Created in 2017 by independent researcher James McKay, founder of McKay Research, the CBI Index aims to bring value to the investor immigration industry and provide a practical, decision-making guide to individuals and families considering citizenship by investment.
According to the CBI Index, Caribbean countries have been ranked best in the world year after year. These countries are known for their broad family eligibility, high due diligence standards, quick processing times, and affordable minimum investment thresholds. The top five include the following:
The Commonwealth of Dominica has been operating its Citizenship by Investment Programme since 1993, making it one of the oldest citizenship by investment programmes around. The island is famous for being home to over 365 rivers flowing through its unique rainforests and mountainous terrain.
Processing time: 3 months
Minimum investment: $100,000
Visa-free and visa-on-arrival travel: approximately 143 countries and territories
As ‘Platinum Standard’ of citizenship by investment, St Kitts and Nevis’ Citizenship by Investment Programme is one of the most trusted of its kind. Established in 1984, the Programme offers the industry’s only guaranteed fast-track route to citizenship, with the 45–60-day Accelerated Application Process available for an additional fee.
Processing time: 45-60 days or 90 days, depending on the route taken
Minimum investment: $150,000
Visa-free and visa-on-arrival travel: approximately 157 countries and territories
Having restructured, redeveloped, and re-launched its Citizenship by Investment Programme in 2013, the Caribbean island has become a popular second citizenship option, particularly among larger families. Citizens of Grenada are also eligible to apply for an E-2 Visa to the United States.
Processing time: 90 days
Minimum investment: $150,000
Visa-free and visa-on-arrival travel: approximately 144 countries and territories
Launched in 2016, St Lucia has the youngest citizenship by investment programme in the Caribbean but provides a wide range of benefits for investors and locals alike. An idyllic spot for nature seekers, history buffs, and sybarites, the citizenship of St Lucia offers all the tropical benefits of citizenship of a Caribbean nation.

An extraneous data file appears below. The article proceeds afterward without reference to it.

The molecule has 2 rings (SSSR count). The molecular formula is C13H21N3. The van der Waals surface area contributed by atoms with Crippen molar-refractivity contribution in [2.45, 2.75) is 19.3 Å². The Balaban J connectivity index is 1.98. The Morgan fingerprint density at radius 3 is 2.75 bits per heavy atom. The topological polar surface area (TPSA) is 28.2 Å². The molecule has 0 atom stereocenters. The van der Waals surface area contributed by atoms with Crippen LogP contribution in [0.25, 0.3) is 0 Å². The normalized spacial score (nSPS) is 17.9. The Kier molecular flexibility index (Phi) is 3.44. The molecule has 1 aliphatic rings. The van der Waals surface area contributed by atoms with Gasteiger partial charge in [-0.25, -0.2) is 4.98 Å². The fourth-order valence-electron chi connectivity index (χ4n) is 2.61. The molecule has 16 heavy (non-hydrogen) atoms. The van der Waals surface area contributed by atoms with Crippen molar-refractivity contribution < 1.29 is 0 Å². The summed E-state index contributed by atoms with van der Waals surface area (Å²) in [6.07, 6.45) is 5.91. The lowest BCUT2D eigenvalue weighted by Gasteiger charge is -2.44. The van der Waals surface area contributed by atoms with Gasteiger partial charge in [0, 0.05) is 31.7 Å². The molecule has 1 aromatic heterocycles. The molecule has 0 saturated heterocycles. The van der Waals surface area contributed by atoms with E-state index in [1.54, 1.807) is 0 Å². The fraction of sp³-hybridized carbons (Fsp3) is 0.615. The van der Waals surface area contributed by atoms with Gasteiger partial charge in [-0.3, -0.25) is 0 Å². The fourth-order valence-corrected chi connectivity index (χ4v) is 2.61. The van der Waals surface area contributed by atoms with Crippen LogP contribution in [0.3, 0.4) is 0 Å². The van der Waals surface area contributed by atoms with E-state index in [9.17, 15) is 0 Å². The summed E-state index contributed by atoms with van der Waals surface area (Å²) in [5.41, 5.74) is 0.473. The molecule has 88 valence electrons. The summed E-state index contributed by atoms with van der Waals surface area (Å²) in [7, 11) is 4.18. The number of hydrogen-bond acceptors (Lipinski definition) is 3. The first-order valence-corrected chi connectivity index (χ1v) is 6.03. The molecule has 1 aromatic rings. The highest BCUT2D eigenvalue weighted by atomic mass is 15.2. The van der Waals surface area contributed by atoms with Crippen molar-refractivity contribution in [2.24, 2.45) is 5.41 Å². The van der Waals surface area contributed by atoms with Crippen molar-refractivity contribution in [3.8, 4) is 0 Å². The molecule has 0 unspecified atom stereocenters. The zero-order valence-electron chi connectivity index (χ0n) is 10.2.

Processing time: 90 days
Minimum investment: $100,000
Visa-free and visa-on-arrival travel: approximately 146 countries and territories
With hundreds of beaches and year-round sunshine, Antigua and Barbuda is heaven on earth. The Programme grants citizenship in exchange for an investment in one of four investment options.
Processing time: approximately 6 – 7 months
Minimum investment: $130,000 (including Government Fees)
Visa-free and visa-on-arrival travel: approximately 151 countries and territories
The price for second citizenship differs from country to country. However, the option to get dual citizenship in countries that offer citizenship by investment is aimed at high net-worth individuals. The lowest costs start at $100,000 for a single applicant in the Caribbean. To see which programme might be best for your family and budget, click here.
The Commonwealth of Dominica has a citizenship by investment programme that is one of the most cost-effective in the industry. With either a contribution of $100,000 or an investment of $200,000 in real estate, you can become a citizen of Dominica under the Programme if you meet the eligibility requirements. Click here to learn more about its investment options.